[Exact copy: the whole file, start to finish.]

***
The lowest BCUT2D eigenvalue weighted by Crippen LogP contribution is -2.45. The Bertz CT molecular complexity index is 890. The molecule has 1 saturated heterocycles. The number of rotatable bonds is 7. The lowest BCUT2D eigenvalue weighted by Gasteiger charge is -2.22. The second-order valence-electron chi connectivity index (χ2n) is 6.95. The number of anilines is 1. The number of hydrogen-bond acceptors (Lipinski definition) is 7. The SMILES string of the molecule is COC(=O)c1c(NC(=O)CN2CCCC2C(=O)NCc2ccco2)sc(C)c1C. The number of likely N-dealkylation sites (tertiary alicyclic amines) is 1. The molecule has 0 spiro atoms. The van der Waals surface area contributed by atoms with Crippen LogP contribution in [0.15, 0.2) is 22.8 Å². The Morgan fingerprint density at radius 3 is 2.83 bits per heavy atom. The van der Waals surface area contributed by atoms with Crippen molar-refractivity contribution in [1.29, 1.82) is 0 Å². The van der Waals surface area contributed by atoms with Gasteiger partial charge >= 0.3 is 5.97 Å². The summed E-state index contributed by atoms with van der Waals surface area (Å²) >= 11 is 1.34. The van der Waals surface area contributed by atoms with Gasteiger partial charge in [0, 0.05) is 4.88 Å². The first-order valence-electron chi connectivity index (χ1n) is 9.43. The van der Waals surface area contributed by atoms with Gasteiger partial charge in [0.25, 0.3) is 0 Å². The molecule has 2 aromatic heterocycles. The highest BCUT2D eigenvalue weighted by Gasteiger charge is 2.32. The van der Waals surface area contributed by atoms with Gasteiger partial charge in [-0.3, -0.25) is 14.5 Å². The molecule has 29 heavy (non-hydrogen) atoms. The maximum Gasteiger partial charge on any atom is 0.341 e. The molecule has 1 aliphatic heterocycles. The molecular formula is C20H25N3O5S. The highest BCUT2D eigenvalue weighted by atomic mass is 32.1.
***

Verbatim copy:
The lowest BCUT2D eigenvalue weighted by Crippen LogP contribution is -2.45. The Bertz CT molecular complexity index is 890. The molecule has 1 saturated heterocycles. The number of rotatable bonds is 7. The lowest BCUT2D eigenvalue weighted by Gasteiger charge is -2.22. The second-order valence-electron chi connectivity index (χ2n) is 6.95. The number of anilines is 1. The number of hydrogen-bond acceptors (Lipinski definition) is 7. The SMILES string of the molecule is COC(=O)c1c(NC(=O)CN2CCCC2C(=O)NCc2ccco2)sc(C)c1C. The number of likely N-dealkylation sites (tertiary alicyclic amines) is 1. The molecule has 0 spiro atoms. The van der Waals surface area contributed by atoms with Crippen LogP contribution in [0.15, 0.2) is 22.8 Å². The Morgan fingerprint density at radius 3 is 2.83 bits per heavy atom. The van der Waals surface area contributed by atoms with Crippen molar-refractivity contribution in [1.29, 1.82) is 0 Å². The van der Waals surface area contributed by atoms with Gasteiger partial charge >= 0.3 is 5.97 Å². The summed E-state index contributed by atoms with van der Waals surface area (Å²) >= 11 is 1.34. The van der Waals surface area contributed by atoms with Gasteiger partial charge in [0, 0.05) is 4.88 Å². The first-order valence-electron chi connectivity index (χ1n) is 9.43. The van der Waals surface area contributed by atoms with Gasteiger partial charge in [0.25, 0.3) is 0 Å². The molecule has 2 aromatic heterocycles. The highest BCUT2D eigenvalue weighted by Gasteiger charge is 2.32. The van der Waals surface area contributed by atoms with Gasteiger partial charge in [-0.3, -0.25) is 14.5 Å². The molecule has 29 heavy (non-hydrogen) atoms. The maximum Gasteiger partial charge on any atom is 0.341 e. The molecule has 1 aliphatic heterocycles. The molecular formula is C20H25N3O5S. The highest BCUT2D eigenvalue weighted by atomic mass is 32.1.